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The objectives of this study is to assess whether the intervention (Anterior Vertebral Tethering) is a safe and efficacious method of anterior approach surgery for spinal deformity in pediatric scoliosis.
Scoliosis is a condition where the spine is deformed by a curvature in the coronal plane. It is generally associated with a twisting (axial plane) deformity as well.
Curves between 10 and 25 degrees are considered mild. Curves between 25- and 50 degrees are classified as moderate. Curves greater than 50 degrees are termed severe. The current standard of care for moderate Adolescent Idiopathic Scoliosis(AIS) in patients with remaining growth is to utilize a thoracolumbosacral orthosis (TLSO brace) to prevent progression of deformity. The scientific evidence has supported the efficacy of this intervention in avoiding progression of the Cobb angle to 50 degrees or more.
If treated with a TLSO brace, many idiopathic scoliosis patients would conceivably be subjected to years of brace wear and the cost and psychological factors inherent therein. Additional downsides of brace treatment include the potentially negative psychosocial impact of wearing an external sign of deformity during adolescence, a key period of emotional development. Prior research has identified negative psychosocial effects related to wearing a brace in children.
Recent evidence has suggested that certain curve patterns will likely progress to 50 degrees or more, despite treatment with a TLSO brace. Sanders, et al. demonstrated a correlation of Cobb angle (greater than 35 degrees) and skeletal maturity (bone age 4 or less) to the risk of progression to 50 degrees or more, despite TLSO bracing. The evidence supports that the current practice of TLSO bracing is not an effective treatment to avoid progression to 50 degrees in these patients. It is on this population (thoracic Cobb angle greater than 35 degrees, bone age of 4 or less) that we intend to test the safety and efficacy of Anterior Vertebral Body Tethering to avoid curve progression to more than 50 degrees.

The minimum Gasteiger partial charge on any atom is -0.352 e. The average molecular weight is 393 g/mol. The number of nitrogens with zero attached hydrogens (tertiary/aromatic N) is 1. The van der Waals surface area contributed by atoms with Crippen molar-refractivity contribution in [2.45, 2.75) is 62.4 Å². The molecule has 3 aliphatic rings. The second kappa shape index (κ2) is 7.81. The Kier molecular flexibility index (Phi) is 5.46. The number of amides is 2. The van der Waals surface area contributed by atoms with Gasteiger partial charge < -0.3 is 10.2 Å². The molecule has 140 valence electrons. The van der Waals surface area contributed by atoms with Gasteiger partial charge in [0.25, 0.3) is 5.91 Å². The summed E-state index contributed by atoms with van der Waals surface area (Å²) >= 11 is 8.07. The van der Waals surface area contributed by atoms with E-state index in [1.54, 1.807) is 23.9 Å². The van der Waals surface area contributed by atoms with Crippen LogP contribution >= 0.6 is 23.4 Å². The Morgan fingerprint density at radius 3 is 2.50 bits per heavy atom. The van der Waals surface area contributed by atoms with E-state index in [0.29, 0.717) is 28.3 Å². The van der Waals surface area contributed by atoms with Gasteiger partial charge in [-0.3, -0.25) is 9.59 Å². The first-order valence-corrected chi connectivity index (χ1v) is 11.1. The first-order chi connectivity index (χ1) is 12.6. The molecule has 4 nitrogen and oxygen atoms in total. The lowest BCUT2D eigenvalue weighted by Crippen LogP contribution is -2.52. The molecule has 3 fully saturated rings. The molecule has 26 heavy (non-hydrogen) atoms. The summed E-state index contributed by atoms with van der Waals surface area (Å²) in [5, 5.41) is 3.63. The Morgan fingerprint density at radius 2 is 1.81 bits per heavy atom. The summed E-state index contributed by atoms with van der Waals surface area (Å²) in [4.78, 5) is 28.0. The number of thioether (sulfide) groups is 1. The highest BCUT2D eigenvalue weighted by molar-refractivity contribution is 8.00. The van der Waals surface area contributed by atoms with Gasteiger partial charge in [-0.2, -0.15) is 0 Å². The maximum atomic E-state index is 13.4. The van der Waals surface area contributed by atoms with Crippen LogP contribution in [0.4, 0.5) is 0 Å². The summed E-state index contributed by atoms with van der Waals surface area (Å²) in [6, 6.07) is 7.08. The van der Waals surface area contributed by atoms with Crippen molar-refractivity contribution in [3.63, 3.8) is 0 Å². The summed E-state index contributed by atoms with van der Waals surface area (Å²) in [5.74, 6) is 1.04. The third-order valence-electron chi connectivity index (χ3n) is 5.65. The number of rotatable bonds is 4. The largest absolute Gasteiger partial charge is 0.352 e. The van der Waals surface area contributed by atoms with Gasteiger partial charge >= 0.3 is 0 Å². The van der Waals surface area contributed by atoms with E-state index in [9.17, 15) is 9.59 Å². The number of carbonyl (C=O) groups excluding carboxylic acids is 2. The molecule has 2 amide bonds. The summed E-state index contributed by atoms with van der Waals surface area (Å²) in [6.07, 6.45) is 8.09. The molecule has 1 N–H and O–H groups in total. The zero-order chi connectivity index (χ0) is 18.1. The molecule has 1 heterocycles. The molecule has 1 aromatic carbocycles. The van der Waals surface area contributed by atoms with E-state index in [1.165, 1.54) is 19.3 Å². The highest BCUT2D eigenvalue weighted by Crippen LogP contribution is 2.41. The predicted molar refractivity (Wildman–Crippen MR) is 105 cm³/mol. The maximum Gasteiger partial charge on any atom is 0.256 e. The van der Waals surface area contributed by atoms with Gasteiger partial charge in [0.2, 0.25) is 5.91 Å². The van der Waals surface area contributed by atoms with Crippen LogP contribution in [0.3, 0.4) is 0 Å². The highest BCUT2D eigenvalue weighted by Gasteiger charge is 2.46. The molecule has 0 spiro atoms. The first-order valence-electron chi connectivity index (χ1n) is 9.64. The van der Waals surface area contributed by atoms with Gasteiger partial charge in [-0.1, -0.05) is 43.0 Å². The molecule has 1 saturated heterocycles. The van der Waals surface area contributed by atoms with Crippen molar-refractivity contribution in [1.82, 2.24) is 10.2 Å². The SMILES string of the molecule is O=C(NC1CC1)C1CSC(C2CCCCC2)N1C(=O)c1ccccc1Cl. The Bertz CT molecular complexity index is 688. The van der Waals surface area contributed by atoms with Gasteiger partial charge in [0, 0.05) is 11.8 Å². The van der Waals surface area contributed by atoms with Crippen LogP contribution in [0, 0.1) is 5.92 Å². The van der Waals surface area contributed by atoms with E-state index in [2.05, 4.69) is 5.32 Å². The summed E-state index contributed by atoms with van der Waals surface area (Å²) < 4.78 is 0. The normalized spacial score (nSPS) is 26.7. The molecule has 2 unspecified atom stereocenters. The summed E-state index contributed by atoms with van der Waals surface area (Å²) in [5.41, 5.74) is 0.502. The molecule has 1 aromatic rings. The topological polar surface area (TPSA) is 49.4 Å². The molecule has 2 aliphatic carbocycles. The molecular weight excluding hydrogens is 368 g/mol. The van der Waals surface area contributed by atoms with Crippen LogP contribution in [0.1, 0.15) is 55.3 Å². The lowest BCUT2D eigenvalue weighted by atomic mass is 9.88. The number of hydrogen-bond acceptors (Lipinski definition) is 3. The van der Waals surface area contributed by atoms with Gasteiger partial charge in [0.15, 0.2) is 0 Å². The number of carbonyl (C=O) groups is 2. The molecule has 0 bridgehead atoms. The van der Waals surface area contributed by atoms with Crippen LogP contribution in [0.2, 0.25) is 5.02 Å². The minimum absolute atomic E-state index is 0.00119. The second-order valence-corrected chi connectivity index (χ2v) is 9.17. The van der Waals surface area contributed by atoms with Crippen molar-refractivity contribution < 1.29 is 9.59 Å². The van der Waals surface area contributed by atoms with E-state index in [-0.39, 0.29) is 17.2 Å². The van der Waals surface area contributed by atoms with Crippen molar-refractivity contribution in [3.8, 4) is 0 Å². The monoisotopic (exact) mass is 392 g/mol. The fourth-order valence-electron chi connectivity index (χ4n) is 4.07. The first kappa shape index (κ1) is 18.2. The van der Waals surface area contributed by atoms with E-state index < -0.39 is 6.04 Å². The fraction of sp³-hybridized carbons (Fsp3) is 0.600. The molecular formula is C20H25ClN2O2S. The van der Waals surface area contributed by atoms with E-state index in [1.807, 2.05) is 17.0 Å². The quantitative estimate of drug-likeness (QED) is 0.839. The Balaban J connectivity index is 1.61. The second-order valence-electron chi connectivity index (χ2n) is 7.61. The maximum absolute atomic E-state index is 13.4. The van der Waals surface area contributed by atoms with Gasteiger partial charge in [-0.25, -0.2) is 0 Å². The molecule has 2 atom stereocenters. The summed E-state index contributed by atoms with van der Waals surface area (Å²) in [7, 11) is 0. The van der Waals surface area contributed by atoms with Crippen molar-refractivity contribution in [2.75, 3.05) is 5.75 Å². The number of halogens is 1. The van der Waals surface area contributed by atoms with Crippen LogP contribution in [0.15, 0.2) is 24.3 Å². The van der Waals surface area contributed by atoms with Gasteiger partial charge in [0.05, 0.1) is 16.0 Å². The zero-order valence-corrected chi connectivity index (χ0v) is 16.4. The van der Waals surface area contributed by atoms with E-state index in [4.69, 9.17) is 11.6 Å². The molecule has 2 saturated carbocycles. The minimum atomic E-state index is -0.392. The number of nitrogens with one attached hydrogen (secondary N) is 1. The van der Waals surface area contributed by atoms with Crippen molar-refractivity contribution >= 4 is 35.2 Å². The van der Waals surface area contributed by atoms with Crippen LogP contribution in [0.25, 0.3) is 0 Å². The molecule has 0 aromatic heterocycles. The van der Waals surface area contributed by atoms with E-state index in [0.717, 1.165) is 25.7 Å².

Idiopathic Adolescent Scoliosis
Anterior body tether (ABT)
Nemours Hospital for Children
Nemours Children's Clinic
Published on BioPortfolio: 2019-10-15T11:11:27-0400
This study will assess whether Anterior Vertebral Tethering is a safe and feasible method of anterior approach surgery for spinal deformity in pediatric scoliosis.
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Any observable response or action of an adolescent.
An adolescent who is receiving long-term in-patient services or who resides in an institutional setting.
Inflammation of the anterior uvea comprising the iris, angle structures, and the ciliary body. Manifestations of this disorder include ciliary injection, exudation into the anterior chamber, iris changes, and adhesions between the iris and lens (posterior synechiae). Intraocular pressure may be increased or reduced.
Adolescent hospitalized for short term care.
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